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(en) Canada, (Wed Sep 27) Reels of Resistance - An evening of cinema in the park

Date Sun, 24 Sep 2006 23:21:14 +0300

A series of short films on migration, (in)security, and 911 GRANDVIEW PARK
(Commercial Drive and Charles) THURS SEP 21 & WED SEP 27TH AT 7:30 PM
Free/Snacks will be served/Dress in warm layers
Contact NOII-Van at: noii-van@resist.ca or 604-220-0451
“11'09'01”: Alaiin Brigand invited 11 renowned international directors
(Samira Makhmalbaf, Claude Lelouch, Youseff Chahine, Danis Tanovic,
Idrissa Ouedraogo, Ken Loach, Alejandro Gonzalez Inarritu, Amos Gitai,
Mira Nair, Sean Penn, Shohei Imamura) to look towards their own cultures,
their own memories, their own stories and their own language, and create a
film lasting 11'09"01 around the consequences of Sep 11. We will be
screening 4 of these films.

“Momiji- Japanese Maple" (23 mins) A personal documentary tracing three
generations in a Japanese Canadian family, from immigration to internment
in British Columbia during WWII, to the filmmaker's own childhood in a
white Montreal suburb. Directed by Nancy Tatebe, 1994.

“Whose Rights Anyway” (23 min): The film revolves around the security
certificate case of Mohamed Harkat, who has been detained since December
10, 2002. It also deals with the racism felt by the Arab and Muslim
community since the events of September 11, 2001 and how the Canadian
government is allowing itself to limit certain rights in the name of
“national security.” Directed by Anice Wong, 2005.


“Detained in Guelph” (12 min) With no film-making experience six
University of Guelph undergraduate students and a Sheridan College student
created a project using the medium of film to engage a wide audience in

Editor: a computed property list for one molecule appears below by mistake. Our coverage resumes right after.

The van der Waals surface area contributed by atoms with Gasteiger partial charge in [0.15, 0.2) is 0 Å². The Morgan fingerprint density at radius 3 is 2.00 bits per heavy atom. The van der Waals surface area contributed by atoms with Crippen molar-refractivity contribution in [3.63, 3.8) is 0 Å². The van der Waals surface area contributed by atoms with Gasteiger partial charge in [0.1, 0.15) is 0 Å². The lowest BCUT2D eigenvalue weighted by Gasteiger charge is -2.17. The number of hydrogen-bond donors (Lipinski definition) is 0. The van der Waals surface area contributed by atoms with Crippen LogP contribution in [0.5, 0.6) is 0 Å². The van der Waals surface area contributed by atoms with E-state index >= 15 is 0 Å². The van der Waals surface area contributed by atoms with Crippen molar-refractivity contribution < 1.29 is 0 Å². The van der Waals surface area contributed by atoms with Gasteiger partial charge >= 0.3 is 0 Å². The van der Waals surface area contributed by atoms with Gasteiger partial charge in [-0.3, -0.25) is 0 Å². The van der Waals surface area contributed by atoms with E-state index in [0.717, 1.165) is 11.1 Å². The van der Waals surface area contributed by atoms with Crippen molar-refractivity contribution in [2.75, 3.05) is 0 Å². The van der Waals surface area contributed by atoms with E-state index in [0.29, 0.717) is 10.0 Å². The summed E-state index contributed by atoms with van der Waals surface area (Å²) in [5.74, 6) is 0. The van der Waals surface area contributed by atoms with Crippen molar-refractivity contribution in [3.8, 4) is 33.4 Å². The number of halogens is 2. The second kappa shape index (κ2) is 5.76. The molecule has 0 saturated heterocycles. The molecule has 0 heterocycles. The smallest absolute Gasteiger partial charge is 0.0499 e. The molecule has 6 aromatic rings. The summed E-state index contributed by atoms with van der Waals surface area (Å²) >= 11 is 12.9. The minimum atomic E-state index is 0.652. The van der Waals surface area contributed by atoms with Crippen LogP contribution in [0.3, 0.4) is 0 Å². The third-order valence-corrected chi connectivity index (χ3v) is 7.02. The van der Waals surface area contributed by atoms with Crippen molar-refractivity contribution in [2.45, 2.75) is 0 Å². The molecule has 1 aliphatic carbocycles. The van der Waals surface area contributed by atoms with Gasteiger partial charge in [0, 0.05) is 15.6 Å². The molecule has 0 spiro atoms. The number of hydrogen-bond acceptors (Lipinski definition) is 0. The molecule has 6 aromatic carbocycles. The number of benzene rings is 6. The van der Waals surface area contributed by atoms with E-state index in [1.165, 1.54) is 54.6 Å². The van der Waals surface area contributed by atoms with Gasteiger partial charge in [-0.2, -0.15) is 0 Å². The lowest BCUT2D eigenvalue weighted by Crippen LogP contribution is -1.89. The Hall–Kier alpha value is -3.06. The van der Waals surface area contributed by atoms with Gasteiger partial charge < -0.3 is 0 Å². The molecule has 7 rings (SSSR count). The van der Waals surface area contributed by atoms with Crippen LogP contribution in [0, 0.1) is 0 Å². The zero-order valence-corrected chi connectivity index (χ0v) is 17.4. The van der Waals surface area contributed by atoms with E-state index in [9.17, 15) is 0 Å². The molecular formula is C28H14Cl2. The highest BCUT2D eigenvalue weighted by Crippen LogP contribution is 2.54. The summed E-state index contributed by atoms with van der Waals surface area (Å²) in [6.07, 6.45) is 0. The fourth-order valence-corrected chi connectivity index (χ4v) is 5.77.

dialogue about the role that post-9/11 security consciousness has had on
the detention and deportation of immigrants and refugees in Canada.
Produced and directed by Reel Alternatives Productions, 2004.

“No Time to Stop: Stories of immigrant women” (29 mins) The struggles of
working immigrant women in Canada, as seen through the lives of Kwai Fong
Lai, Alberta Onyejekwe, and Angela Williams. At home and at work, they
speak about the conditions that shape their lives. By tracing the
self-organizing of working immigrant women in domestic worker and hospital
worker associations, this documentary is a powerful call to action.
Directed by Helene Klodawsky, 1990.

“Threadbare” (20 min): In the summer of 2003, 23 Pakistani and one Indian
man were arrested by Canadian law enforcement under Project Thread, a
purported anti-terror investigation. The charges crumbled under scrutiny
yet the men were quietly deported. Threadbare is the story of these men
and the activist campaign - Project Threadbare- in its struggle to
exonerate, compensate, and naturalize the detainees. Produced and directed
by Arshad Khan, 2005.

“Sanctuary” (12 min): Sanctuary tells the story of Sergio Loreto, who has
lived in Canada for 18 years, but is now seeking sanctuary in a Toronto
church in defiance of a deportation order to Guatemala. Directed by Jamie
Escallon-Buraglia, 2005.
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